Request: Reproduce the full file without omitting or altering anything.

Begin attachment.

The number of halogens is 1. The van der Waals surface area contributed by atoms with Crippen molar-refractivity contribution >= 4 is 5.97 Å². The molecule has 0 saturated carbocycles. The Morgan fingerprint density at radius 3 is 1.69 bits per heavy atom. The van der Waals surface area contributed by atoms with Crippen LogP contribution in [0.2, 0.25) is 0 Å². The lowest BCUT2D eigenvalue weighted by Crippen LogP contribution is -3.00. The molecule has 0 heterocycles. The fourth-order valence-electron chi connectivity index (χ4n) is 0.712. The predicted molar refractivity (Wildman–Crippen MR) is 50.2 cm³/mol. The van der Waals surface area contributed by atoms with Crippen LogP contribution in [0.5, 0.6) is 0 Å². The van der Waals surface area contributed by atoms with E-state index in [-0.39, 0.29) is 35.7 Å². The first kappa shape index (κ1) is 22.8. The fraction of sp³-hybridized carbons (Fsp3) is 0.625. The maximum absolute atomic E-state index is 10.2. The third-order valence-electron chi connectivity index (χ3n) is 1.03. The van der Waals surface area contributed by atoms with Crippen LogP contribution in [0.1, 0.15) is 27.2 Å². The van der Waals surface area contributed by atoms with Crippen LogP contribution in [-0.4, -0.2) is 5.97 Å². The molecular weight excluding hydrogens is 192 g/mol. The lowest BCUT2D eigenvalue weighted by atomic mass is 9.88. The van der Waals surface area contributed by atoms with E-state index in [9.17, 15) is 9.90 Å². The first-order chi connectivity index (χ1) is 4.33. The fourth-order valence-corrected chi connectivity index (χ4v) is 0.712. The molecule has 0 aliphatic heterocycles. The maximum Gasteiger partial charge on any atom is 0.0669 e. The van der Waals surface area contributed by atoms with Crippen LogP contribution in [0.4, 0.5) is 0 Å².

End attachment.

The number of halogens is 1. The van der Waals surface area contributed by atoms with Crippen molar-refractivity contribution >= 4 is 5.97 Å². The molecule has 0 saturated carbocycles. The Morgan fingerprint density at radius 3 is 1.69 bits per heavy atom. The van der Waals surface area contributed by atoms with Crippen LogP contribution in [0.2, 0.25) is 0 Å². The lowest BCUT2D eigenvalue weighted by Crippen LogP contribution is -3.00. The molecule has 0 heterocycles. The fourth-order valence-electron chi connectivity index (χ4n) is 0.712. The predicted molar refractivity (Wildman–Crippen MR) is 50.2 cm³/mol. The van der Waals surface area contributed by atoms with Crippen LogP contribution in [0.5, 0.6) is 0 Å². The van der Waals surface area contributed by atoms with E-state index in [-0.39, 0.29) is 35.7 Å². The first kappa shape index (κ1) is 22.8. The fraction of sp³-hybridized carbons (Fsp3) is 0.625. The maximum absolute atomic E-state index is 10.2. The third-order valence-electron chi connectivity index (χ3n) is 1.03. The van der Waals surface area contributed by atoms with Crippen LogP contribution in [0.1, 0.15) is 27.2 Å². The van der Waals surface area contributed by atoms with Crippen LogP contribution in [-0.4, -0.2) is 5.97 Å². The molecular weight excluding hydrogens is 192 g/mol. The lowest BCUT2D eigenvalue weighted by atomic mass is 9.88. The van der Waals surface area contributed by atoms with E-state index in [9.17, 15) is 9.90 Å². The first-order chi connectivity index (χ1) is 4.33. The fourth-order valence-corrected chi connectivity index (χ4v) is 0.712. The molecule has 0 aliphatic heterocycles. The maximum Gasteiger partial charge on any atom is 0.0669 e. The van der Waals surface area contributed by atoms with Crippen LogP contribution in [0.4, 0.5) is 0 Å².